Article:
Two distinct themes emerged in these incisive and moving responses. First, how should we think about the relationship between political narratives and institution building? And second, what should we make of freedom’s persistent exclusivities in the United States?

On the first point, let me clarify why I believe our focus should lie more on institutions than on messaging. Like Mark Paul, I absolutely agree that narrative and narrative change is vital to freedom struggles. But for narratives to be meaningful, they have to be organically connected to how people experience their daily lives. Lawrence Goodwyn, historian of the Populist movement, argued that the goal of left mobilization has long been to move people out of the “received culture” that shapes their lives to a “movement culture” that provides energy for transformative projects. These efforts require more than making arguments in the abstract about ideas of community or economic interest. They require a cultural infrastructure in which values—including those around the politics of freedom—are present in the everyday institutions that organize people’s experiences.

For this reason, I strongly concur with Olúfẹ́mi Táíwò’s conclusion that left freedom projects today most of all need “construction workers.” It’s also why I agree with William Clare Roberts’s contention that the focus should be less on defending an abstract notion of freedom—say, as self-rule or otherwise—and far more on organizing those at the margins to contest their routine experiences of domination.

The great freedom struggles of the past have always been rooted above all in building the capacity of oppressed groups to call out the domination they face as domination and then to imagine and pursue horizons of change. In this way, notions of emancipation emerged out of concrete oppression but increasingly became galvanizing horizons of possibility—pushing mobilized groups toward ever more transformative ends. For communities on the ground, the meanings of freedom—even truly aspirational accounts of liberation—have only ever been understood in relation to prevalent forms of unfreedom, from slavery and colonialism to economic exploitation and patriarchy.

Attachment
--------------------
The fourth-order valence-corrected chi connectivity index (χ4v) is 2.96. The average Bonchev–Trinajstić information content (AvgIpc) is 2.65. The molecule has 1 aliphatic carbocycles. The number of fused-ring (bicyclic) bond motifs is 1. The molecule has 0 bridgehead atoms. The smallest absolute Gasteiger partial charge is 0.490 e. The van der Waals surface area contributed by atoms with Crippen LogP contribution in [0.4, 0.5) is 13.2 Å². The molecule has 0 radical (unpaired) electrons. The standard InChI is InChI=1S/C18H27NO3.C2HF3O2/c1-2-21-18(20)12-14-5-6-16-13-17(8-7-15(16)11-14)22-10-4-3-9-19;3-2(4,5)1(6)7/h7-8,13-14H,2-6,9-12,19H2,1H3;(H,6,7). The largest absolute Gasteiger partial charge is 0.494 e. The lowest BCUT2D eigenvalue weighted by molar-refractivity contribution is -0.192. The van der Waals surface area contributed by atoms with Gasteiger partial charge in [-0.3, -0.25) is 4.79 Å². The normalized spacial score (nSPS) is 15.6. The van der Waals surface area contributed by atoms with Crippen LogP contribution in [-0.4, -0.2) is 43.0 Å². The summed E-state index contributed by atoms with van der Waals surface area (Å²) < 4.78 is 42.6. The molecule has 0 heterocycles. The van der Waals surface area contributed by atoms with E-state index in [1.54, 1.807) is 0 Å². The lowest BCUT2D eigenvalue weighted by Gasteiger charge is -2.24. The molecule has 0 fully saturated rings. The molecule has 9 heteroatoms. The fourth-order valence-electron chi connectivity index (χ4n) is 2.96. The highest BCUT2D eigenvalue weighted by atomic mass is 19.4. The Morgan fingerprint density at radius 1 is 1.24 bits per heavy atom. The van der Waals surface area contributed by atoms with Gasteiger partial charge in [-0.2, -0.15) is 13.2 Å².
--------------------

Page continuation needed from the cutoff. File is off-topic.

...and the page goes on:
Several responses help to clarify how institutions matter—and what kinds of institutions we need to shift people from a received culture to a movement culture. Adom Getachew’s compelling discussion of political education invites us to see workplaces, schools, neighborhoods, and other arenas of social life in a different light. Rather than thinking of these institutions as primarily about the enjoyment of individual or private benefits, we should approach them as places where we learn—through formal and informal educational initiatives as well as general community building—the meaning and practice of solidarity and politics.

At the same time, we must guard against a too workplace-centric approach. We see this in Nancy Hirschmann and Tamara Metz’s powerful contention that the family has a central role to play in efforts at institutional reconstruction and thus in a more genuine politics of freedom. Given that the family remains the defining site for the cultural reproduction of a zero-sum and possessive individualism, reforms that shift the terms of the relationship between family, freedom, and care are key. In addition, Julie Rose’s focus on free time highlights the role of time theft in imposing oppressive everyday experiences on most people. Reclaiming time is thus a meaningful way of shifting power relations in society as well as engaging in left organizing against actual daily forms of domination.

A focus on institution building further allows left freedom talk to avoid devolving into a language of romantic rupture or ungrounded utopia, as Elizabeth Anker worries. It focuses action on step-by-step shifts, even if small-scale, that make it harder for the status quo to reproduce itself. None of this is to deny Lorna Bracewell’s powerful caution that reactionaries have made profound inroads wielding exclusionary invocations of freedom. Partly as a result, the relevant struggle is principally over who controls the institutional terrain—and is thereby able to shape which narratives of freedom are most culturally organic.